Natasha Kovacev answered 2018-06-05 10:35:47 -0700Q: Please choose your top priority:
A: More funding for bike paths and separate bike lanes in your community
Please let us know what you think the top priority should be for the BC Cycling Coalition. This will help us plan our efforts over the coming year.Take the survey
Natasha Kovacev wants to volunteer 2017-10-31 14:51:37 -0700
Bold Action Now
It is time for bold action now to enable every person, including older adults and children, in BC to cycle or walk safely for their everyday trips and recreation.
Investing $1 billion over ten years in cycling and walking will send a strong message to the world that BC is serious about addressing Climate Change.
Cycling and walking will become attractive choices for everyone, leading to significantly improved fitness and reduced greenhouse gas emissions, pollution, congestion, and traffic injuries and fatalities. The paths and protected bike lanes could also be used by people in wheelchairs and other mobile devices.
Investing in cycling and walking will benefit the economy by increasing tourism, reducing healthcare costs, increasing workplace productivity, attracting talented workers, and reducing the societal costs of traffic fatalities and injuries.
Cycling is Popular
There is broad public support for cycling improvements. In the B.C. on the Move Engagement Survey, 72% of respondents supported enhancing cycling infrastructure. Cycling is popular. Almost 70% of adults in BC ride a bicycle at least once a year, 42% at least once a month and 25% at least once a week. Many want to cycle more, with around 65% indicating they would ride more if there were separated bike lanes that protected them from traffic.
A Transportation Bargain
On a per dollar basis, we all benefit more from cycling more than other modes. While bike paths and protected bike lanes are a bargain that will benefit far more people per dollar invested than other transportation projects, it does take a significant amount of cash to build networks of them in communities around the Province. For example:
- Metro Vancouver: $850 million
- Capital Regional District: $275 million
- City of Kelowna: $267 million (cycling and walking)
- City of Chilliwack: $27 Million
- City of Kamloops: $13 Million
At current rates of investment, these plans will take 30, 40 or even 50 years to complete, leaving people to brave busy roads on their bikes or more likely, not bothering to bike at all. Today's children will be grandparents by then.
The Provincial investment combined with local and federal funds will enable the completion of ambitious local and regional plans across BC. For example, the Metro Vancouver Regional Cycling Strategy predicts that upon network build out, cycling will increase to 10% of trips. The CRD Regional Pedestrian and Cycling Master Plan predicts cycling network build out cycling mode share will increase to 15%.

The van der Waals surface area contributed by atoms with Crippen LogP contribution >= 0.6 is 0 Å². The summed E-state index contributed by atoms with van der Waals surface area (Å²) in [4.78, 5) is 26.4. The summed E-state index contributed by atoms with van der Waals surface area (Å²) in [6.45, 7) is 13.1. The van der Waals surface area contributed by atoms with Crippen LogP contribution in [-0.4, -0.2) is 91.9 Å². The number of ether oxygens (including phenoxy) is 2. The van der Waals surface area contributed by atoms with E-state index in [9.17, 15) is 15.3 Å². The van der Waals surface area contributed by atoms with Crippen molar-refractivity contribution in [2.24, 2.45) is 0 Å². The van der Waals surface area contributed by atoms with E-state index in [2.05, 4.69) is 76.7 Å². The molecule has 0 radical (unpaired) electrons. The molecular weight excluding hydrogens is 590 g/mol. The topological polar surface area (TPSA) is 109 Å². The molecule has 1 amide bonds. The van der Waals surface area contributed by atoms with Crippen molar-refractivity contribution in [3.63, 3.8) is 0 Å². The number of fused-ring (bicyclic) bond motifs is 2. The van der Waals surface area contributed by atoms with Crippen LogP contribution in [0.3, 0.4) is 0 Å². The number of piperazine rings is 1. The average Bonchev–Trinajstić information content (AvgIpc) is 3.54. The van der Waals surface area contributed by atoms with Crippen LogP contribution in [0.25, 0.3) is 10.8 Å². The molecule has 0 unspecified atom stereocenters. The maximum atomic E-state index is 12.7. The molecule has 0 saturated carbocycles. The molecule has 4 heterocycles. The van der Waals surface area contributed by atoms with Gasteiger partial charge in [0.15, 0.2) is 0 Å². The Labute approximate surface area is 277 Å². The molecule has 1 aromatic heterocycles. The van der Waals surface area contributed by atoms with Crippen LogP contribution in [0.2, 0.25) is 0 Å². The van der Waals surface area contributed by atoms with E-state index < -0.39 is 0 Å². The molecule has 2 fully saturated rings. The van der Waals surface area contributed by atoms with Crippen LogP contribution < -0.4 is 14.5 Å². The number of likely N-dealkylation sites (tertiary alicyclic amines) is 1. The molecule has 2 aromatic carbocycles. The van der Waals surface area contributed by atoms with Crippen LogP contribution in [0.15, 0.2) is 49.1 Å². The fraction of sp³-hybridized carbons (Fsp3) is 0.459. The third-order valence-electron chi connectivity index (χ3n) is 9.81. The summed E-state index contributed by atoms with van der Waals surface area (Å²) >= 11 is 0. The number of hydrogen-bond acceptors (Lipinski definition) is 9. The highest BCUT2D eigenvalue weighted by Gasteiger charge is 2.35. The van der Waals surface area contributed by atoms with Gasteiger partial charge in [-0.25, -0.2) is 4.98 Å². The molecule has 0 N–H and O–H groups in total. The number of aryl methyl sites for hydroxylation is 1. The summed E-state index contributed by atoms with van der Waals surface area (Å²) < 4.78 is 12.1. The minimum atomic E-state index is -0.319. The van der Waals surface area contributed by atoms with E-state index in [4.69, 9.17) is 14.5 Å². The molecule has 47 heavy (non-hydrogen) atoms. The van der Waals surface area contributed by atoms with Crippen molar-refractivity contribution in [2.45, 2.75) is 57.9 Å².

The funding for the $1 billion investment could come from a variety of sources including an increase in the Carbon Tax, predicted budget surpluses, a reallocation of transportation budget, cutting the tax break on those earning over $150,000 or a tax on sugary drinks.
By providing people with practical and safe transportation choices, this investment would decrease the rate of the Carbon Tax required to meet Provincial goals also saving money for those who don't cycle or walk.
More Info6,637 signatures
I call upon the Government of BC to enable everyone in BC to cycle & walk in safety as part of their daily lives by implementing an Active Transportation Strategy that includes:
- Investing $1 billion over the next ten years to:
- Upgrade cycling & walking facilities on provincial roads & bridges
- Complete cycling & walking networks in communities across BC
- Provide safe routes to school for children
- Build trails & routes for cycling & walking tourism
- Ensuring that paths & protected bike lanes can be safely shared by people using wheelchairs, skateboards & in-line skates
- Enhancing cycling education for children & adults
- Promoting cycling & walking
- Encouraging electric bike use by eliminating the PST & providing rebates
Natasha was born and raised in Germany and moved to Ontario with her family when she was 16 years old. After completing a Bachelor of Arts at the University of Windsor, and never having become accustomed to the famed Canadian winters, she left for the milder climate of the BC west coast and also to work in provincial government. She's been at the Ministry of Health for the better part of 10 years in various capacities, and currently works as a policy analyst working in the areas of physician compensation and MSP. She was an avid cyclist as a kid growing up in the densely populated urban landscape of southwestern Germany and still favors dense, accessible, and compact living over suburban sprawl. Never having owned a car in Victoria, walking and cycling have been her primary modes of transport. She's been a regular cycle commuter for the past 3 years after relocating to Saanich from James Bay. In her spare time, she enjoys weekend pizza rides with her partner, the multi use trails of Colquitz Park, and loves riding the bikeways of Vancouver and hiking the North Shore as often as possible. Natasha and her partner's favourite place to explore on two wheels is the BC Interior.